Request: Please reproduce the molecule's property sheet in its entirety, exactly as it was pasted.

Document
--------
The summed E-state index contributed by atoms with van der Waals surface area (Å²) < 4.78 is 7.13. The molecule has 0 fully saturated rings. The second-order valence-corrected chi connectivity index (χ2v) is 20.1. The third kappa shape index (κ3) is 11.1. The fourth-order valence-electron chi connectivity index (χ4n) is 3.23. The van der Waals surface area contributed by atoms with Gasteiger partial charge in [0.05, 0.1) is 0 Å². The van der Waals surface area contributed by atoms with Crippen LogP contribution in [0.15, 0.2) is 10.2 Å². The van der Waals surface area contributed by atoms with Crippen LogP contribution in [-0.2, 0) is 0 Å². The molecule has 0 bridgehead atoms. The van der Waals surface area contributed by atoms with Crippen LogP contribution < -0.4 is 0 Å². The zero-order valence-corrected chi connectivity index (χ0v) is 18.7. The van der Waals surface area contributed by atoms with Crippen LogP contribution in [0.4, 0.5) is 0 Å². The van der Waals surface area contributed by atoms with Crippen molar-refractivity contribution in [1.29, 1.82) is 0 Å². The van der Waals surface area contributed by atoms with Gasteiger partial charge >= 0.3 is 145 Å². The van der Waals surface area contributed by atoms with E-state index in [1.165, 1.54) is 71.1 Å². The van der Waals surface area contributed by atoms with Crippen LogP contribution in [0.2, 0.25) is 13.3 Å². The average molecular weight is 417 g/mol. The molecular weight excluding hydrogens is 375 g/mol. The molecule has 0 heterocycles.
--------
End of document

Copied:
The summed E-state index contributed by atoms with van der Waals surface area (Å²) < 4.78 is 7.13. The molecule has 0 fully saturated rings. The second-order valence-corrected chi connectivity index (χ2v) is 20.1. The third kappa shape index (κ3) is 11.1. The fourth-order valence-electron chi connectivity index (χ4n) is 3.23. The van der Waals surface area contributed by atoms with Gasteiger partial charge in [0.05, 0.1) is 0 Å². The van der Waals surface area contributed by atoms with Crippen LogP contribution in [0.15, 0.2) is 10.2 Å². The van der Waals surface area contributed by atoms with Crippen LogP contribution in [-0.2, 0) is 0 Å². The molecule has 0 bridgehead atoms. The van der Waals surface area contributed by atoms with Crippen LogP contribution < -0.4 is 0 Å². The zero-order valence-corrected chi connectivity index (χ0v) is 18.7. The van der Waals surface area contributed by atoms with Crippen LogP contribution in [0.4, 0.5) is 0 Å². The van der Waals surface area contributed by atoms with Crippen molar-refractivity contribution in [1.29, 1.82) is 0 Å². The van der Waals surface area contributed by atoms with Gasteiger partial charge >= 0.3 is 145 Å². The van der Waals surface area contributed by atoms with E-state index in [1.165, 1.54) is 71.1 Å². The van der Waals surface area contributed by atoms with Crippen LogP contribution in [0.2, 0.25) is 13.3 Å². The average molecular weight is 417 g/mol. The molecular weight excluding hydrogens is 375 g/mol. The molecule has 0 heterocycles.